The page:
Frustrated by a lack of firings in the wake of a series of Veterans Affairs scandals, the chairman of the House Veterans Affairs Committee on Thursday offered new legislation that would make it easier for the VA secretary to dismiss any employee.

"VA's tradition of transferring problem workers, putting them on paid leave or simply allowing them to go virtually unpunished continues because current Civil Service rules make it extremely difficult to properly hold employees accountable," Rep. Jeff Miller, R-Fla., said in a statement.

"The department's overwhelming lack of accountability … is precisely the type of situation that makes the average citizen lose faith in their government and causes quality health care professionals to think twice when considering to work at VA."

The measure goes far beyond legislation passed by Congress last summer to speed the firing of senior VA executives, and will face stiff opposition from federal labor unions that have criticized similar moves in the past as a violation of due-process rights.

But Miller said the move is necessary because of VA's "well documented history of not holding problem employees accountable."

VA officials have said only a small handful of workers have lost their jobs as a result of revelations last year concerning patient care delays and records manipulation at more than 100 facilities.

But lawmakers have questioned whether anyone has been held accountable for those mistakes, noting that many of those dismissals were tied to other issues.

Miller's bill would give the VA secretary authority to fire any employee based on performance or misconduct, and set a strict 52-day process for all appeals. It would also extend new employees probationary periods from 12 months to 18, making it easier to dismiss them before they receive full Civil Service protections.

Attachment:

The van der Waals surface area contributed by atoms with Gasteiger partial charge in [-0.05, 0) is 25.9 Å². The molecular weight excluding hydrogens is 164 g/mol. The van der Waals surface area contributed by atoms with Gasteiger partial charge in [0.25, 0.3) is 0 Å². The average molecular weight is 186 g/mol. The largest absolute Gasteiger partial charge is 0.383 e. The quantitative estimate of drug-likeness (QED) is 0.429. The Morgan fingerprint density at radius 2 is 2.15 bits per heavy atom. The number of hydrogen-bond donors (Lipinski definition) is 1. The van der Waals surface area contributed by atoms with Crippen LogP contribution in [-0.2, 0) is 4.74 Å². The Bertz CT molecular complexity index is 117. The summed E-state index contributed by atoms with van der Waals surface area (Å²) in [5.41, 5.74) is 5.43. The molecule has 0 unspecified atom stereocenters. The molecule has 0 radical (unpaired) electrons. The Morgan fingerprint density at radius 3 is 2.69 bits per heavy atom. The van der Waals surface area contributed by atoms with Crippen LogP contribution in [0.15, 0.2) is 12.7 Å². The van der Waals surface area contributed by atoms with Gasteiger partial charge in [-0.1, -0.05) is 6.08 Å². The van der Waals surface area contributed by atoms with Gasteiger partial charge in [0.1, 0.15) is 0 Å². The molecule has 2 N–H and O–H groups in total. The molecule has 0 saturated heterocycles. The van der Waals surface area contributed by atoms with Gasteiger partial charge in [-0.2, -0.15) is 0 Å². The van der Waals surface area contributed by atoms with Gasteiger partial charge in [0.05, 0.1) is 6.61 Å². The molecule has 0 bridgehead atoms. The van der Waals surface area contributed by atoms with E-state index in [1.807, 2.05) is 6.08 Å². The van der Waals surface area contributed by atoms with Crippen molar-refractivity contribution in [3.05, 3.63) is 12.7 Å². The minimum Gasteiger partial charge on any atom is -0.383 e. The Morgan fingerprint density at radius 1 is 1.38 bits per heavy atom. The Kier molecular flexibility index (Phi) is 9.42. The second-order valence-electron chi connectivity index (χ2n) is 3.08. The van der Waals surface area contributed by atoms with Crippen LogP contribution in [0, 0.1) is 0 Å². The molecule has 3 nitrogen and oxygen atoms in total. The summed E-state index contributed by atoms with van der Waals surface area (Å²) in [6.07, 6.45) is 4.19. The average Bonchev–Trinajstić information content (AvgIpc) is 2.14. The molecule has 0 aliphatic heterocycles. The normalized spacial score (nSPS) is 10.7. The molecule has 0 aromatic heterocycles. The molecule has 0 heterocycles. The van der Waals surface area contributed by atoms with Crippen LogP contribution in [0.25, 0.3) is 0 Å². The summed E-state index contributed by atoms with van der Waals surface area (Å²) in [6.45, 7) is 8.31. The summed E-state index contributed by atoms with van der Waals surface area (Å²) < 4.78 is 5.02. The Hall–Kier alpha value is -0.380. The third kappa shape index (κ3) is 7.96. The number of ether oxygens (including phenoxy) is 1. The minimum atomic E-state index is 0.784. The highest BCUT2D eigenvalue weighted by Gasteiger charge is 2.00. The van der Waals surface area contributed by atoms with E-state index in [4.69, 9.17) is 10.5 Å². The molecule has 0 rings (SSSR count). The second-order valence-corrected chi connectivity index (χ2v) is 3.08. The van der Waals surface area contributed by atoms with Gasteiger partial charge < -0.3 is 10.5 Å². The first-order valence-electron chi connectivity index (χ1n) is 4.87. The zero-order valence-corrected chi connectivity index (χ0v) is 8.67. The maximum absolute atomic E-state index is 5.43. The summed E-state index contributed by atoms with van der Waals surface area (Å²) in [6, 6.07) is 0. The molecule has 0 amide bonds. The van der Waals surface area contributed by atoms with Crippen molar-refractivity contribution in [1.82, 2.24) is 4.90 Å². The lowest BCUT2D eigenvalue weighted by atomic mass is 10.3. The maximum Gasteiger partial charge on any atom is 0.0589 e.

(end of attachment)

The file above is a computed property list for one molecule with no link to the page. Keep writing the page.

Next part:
The legislation would also limit the secretary's power to remove or demote any employees acting as whistleblowers, in reaction to numerous reports to the committee of retaliation and dismissal of workers who have highlighted past misdeeds.

Miller also wants the Government Accountability Office to look into VA time and resources being used for labor union activities, a frequent target of conservatives in the House.

VA Secretary Bob McDonald — appointed in the wake of the wait-times scandal — repeatedly has pledged to punish wrongdoing and clean up the department's image.

But Miller and other lawmakers on his committee have questioned the effectiveness of those efforts thus far. The chairman called his new legislation the next logical step in the department's reform efforts.

"Why would anyone want to work for an organization where corrupt behavior that harms veterans is not only tolerated but often goes virtually unpunished?" Miller said. "Everyone knows accountability is a major problem at the department, and right now VA leaders must work with Congress to solve it."

Leo covers Congress, Veterans Affairs and the White House for Military Times. He has covered Washington, D.C. since 2004, focusing on military personnel and veterans policies. His work has earned numerous honors, including a 2009 Polk award, a 2010 National Headliner Award, the IAVA Leadership in Journalism award and the VFW News Media award.

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